A Villager-Run Health Program
Project Piaxtla in western Mexico was a rural primary health care program run entirely by local villagers. Named after a nearby river and located in the foothills of the Sierra Madre mountain range, Piaxtla was started in the mid 60's to serve a large, rugged, sparsely populated region in the state of Sinaloa. When the program started the area was traversed only by mule trails and footpaths. The program was based in Ajoya, the largest village (population l,000) in Piaxtla's area of coverage. David Werner has been involved with this program as an advisor and facilitator since its inception. Project Piaxtla gave birth to Where There Is No Doctor, a village health care handbook, and also to Helping Health Workers Learn, a handbook on participatory, discovery-based methods of health education.
In the 1990s, however, Ajoya began to pass through increasingly difficult times. The economic crisis in Mexico—and the widening gap between rich and poor that resulted from the North American Free Trade Agreement (NAFTA) and the “global casino” of speculative investing—has led to a tidal wave of joblessness, falling wages, crime and violence throughout the country. As we have described in Newsletter #29, the village of Ajoya, a strategically-located exchange point for illegal drugs grown in the mountains, has suffered more than its share of robberies, assaults, and kidnappings. As a response to so much crime and violence, many families have fled the village. In the last two decades the population has dropped from 1000 to just a few families and elderly folks. As the result of the violence in Ajoya and the surrounding Sierra Madre in the last decade Program Pixatla, very sadly, has ceased to exist. The healthcare needs of those who remain in this part of the Sierra Madre are no longer being met by any organized program. There is great hope that in the future drug demand (herion and marijuana) in the US and elsewhere will fade and thus production/trafficking will also fade and Program Piaxtla could be reborn. But as of the beginning of 2011 the situation remains to violent and insecure in Ajoya and the mountains beyond.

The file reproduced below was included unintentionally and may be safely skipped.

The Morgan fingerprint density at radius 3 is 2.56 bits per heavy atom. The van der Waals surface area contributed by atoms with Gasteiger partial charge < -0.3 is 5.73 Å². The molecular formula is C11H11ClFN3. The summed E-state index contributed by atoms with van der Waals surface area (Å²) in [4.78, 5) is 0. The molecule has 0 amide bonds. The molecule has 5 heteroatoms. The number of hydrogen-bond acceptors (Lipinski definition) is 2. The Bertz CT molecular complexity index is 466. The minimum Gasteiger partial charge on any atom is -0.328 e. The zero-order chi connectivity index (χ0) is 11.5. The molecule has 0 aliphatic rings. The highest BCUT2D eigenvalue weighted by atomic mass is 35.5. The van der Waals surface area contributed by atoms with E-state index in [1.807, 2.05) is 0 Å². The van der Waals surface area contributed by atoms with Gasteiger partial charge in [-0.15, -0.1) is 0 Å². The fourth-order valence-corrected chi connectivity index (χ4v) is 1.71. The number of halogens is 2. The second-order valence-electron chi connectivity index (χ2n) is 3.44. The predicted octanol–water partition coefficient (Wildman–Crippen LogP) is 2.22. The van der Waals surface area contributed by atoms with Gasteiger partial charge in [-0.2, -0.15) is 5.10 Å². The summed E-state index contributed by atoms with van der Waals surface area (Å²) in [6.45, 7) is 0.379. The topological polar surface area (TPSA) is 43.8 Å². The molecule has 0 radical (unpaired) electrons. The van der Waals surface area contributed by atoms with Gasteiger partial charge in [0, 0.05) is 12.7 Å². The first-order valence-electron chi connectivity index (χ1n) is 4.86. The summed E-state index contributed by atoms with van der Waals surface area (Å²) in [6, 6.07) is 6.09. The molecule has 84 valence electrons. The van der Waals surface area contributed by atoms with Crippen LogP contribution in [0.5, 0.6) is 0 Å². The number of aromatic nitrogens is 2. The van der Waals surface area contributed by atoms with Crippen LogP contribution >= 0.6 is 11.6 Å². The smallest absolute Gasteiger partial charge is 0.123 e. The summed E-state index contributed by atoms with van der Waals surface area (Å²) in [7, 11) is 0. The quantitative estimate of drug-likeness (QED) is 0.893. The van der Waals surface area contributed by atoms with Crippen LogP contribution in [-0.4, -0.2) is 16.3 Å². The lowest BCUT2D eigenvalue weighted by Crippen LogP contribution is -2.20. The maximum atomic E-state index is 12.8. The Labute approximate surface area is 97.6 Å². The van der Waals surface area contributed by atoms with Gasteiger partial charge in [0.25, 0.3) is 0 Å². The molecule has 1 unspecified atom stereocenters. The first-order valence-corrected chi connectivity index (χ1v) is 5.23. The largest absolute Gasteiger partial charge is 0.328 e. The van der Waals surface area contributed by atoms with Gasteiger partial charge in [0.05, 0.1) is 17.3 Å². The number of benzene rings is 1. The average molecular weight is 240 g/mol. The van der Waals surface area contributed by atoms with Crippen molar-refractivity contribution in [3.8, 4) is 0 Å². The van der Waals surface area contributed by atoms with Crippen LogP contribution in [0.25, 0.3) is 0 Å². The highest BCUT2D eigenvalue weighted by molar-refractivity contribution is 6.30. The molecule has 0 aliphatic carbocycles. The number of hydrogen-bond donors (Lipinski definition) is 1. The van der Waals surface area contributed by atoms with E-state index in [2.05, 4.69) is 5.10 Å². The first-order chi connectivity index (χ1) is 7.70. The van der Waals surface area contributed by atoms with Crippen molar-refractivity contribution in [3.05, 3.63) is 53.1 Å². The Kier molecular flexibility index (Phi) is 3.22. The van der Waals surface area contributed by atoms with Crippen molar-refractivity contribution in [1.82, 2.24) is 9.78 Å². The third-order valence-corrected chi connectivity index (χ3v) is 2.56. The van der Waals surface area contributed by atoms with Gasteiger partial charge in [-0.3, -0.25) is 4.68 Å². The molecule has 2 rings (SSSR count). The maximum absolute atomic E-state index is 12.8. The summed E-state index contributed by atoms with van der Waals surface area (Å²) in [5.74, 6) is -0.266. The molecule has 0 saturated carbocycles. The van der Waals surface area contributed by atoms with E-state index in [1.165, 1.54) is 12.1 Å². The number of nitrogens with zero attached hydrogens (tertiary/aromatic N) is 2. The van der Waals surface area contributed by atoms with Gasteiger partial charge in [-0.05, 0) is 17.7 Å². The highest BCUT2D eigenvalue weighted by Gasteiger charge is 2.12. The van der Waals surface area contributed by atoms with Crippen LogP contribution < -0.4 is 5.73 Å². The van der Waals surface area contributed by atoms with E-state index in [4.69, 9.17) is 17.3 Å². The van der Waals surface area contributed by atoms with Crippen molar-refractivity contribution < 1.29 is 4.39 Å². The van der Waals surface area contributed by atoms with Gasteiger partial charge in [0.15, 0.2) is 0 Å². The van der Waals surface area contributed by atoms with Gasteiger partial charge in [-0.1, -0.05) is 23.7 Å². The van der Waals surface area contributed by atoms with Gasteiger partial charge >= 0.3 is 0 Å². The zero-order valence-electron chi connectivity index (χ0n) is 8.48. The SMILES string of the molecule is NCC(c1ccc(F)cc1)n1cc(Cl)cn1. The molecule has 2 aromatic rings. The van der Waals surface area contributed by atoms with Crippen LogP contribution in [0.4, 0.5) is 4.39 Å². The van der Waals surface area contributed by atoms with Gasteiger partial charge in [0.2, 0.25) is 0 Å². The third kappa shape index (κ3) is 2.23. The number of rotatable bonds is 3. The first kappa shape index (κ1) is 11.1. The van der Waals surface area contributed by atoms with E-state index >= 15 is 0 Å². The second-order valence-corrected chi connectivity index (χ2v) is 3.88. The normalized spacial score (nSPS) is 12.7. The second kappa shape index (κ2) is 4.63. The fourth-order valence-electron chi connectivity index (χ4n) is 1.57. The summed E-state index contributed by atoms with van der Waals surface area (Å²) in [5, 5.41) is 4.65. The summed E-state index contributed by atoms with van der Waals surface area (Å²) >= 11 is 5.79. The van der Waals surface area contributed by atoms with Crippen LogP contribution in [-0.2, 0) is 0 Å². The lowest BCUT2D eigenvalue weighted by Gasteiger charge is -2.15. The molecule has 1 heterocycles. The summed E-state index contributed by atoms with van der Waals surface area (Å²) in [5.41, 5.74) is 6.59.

When the program started in 1965, the "diseases of poverty" dominated the health scene. One in three children died before reaching the age of five, primarily of diarrhea and infectious disease combined with chronic undernutrition. Seven in ten women were anemic, and one in ten died during or after childbirth.
This adverse situation stemmed in large part from an inequitable distribution of land, wealth, and power. Most campesino or poor rural families owned little or no land, and what land they did own was of inferior quality. In contrast, a handful of rich local families held large tracts of fertile, river valley land, owned large herds of cattle, and were quite wealthy. These few wealthy families completely controlled Ajoya's community council. They repeatedly blocked all attempts by poor farmers to organize or demand their constitutional land rights, resorting to violence when they felt it was necessary in order to maintain their dominant position.